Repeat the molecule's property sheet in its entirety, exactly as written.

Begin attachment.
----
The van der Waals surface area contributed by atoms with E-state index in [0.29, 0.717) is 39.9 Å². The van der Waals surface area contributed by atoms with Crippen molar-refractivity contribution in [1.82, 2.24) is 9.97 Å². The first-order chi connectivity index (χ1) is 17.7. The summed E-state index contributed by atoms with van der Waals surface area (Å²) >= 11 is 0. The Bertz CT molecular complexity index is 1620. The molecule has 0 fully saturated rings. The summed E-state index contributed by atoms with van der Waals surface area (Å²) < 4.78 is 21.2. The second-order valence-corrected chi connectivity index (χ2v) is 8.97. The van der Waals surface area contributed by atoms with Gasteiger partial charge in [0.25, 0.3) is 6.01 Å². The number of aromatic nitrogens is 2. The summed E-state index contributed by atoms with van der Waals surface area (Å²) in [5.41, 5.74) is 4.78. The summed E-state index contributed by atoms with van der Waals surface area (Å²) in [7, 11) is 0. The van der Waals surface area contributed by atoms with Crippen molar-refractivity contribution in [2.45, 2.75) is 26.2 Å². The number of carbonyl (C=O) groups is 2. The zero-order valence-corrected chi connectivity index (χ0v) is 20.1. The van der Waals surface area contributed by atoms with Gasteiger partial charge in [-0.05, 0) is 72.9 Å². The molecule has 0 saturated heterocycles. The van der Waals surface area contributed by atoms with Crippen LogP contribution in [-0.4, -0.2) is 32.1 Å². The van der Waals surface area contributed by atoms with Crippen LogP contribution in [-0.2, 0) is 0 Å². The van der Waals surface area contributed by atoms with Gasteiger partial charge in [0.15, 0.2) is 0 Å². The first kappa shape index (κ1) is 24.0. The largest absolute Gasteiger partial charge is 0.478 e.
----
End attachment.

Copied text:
The van der Waals surface area contributed by atoms with E-state index in [0.29, 0.717) is 39.9 Å². The van der Waals surface area contributed by atoms with Crippen molar-refractivity contribution in [1.82, 2.24) is 9.97 Å². The first-order chi connectivity index (χ1) is 17.7. The summed E-state index contributed by atoms with van der Waals surface area (Å²) >= 11 is 0. The Bertz CT molecular complexity index is 1620. The molecule has 0 fully saturated rings. The summed E-state index contributed by atoms with van der Waals surface area (Å²) < 4.78 is 21.2. The second-order valence-corrected chi connectivity index (χ2v) is 8.97. The van der Waals surface area contributed by atoms with Gasteiger partial charge in [0.25, 0.3) is 6.01 Å². The number of aromatic nitrogens is 2. The summed E-state index contributed by atoms with van der Waals surface area (Å²) in [5.41, 5.74) is 4.78. The summed E-state index contributed by atoms with van der Waals surface area (Å²) in [7, 11) is 0. The van der Waals surface area contributed by atoms with Crippen molar-refractivity contribution in [2.45, 2.75) is 26.2 Å². The number of carbonyl (C=O) groups is 2. The zero-order valence-corrected chi connectivity index (χ0v) is 20.1. The van der Waals surface area contributed by atoms with Gasteiger partial charge in [-0.05, 0) is 72.9 Å². The molecule has 0 saturated heterocycles. The van der Waals surface area contributed by atoms with Crippen LogP contribution in [-0.4, -0.2) is 32.1 Å². The van der Waals surface area contributed by atoms with Crippen LogP contribution in [-0.2, 0) is 0 Å². The van der Waals surface area contributed by atoms with Gasteiger partial charge in [0.15, 0.2) is 0 Å². The first kappa shape index (κ1) is 24.0. The largest absolute Gasteiger partial charge is 0.478 e.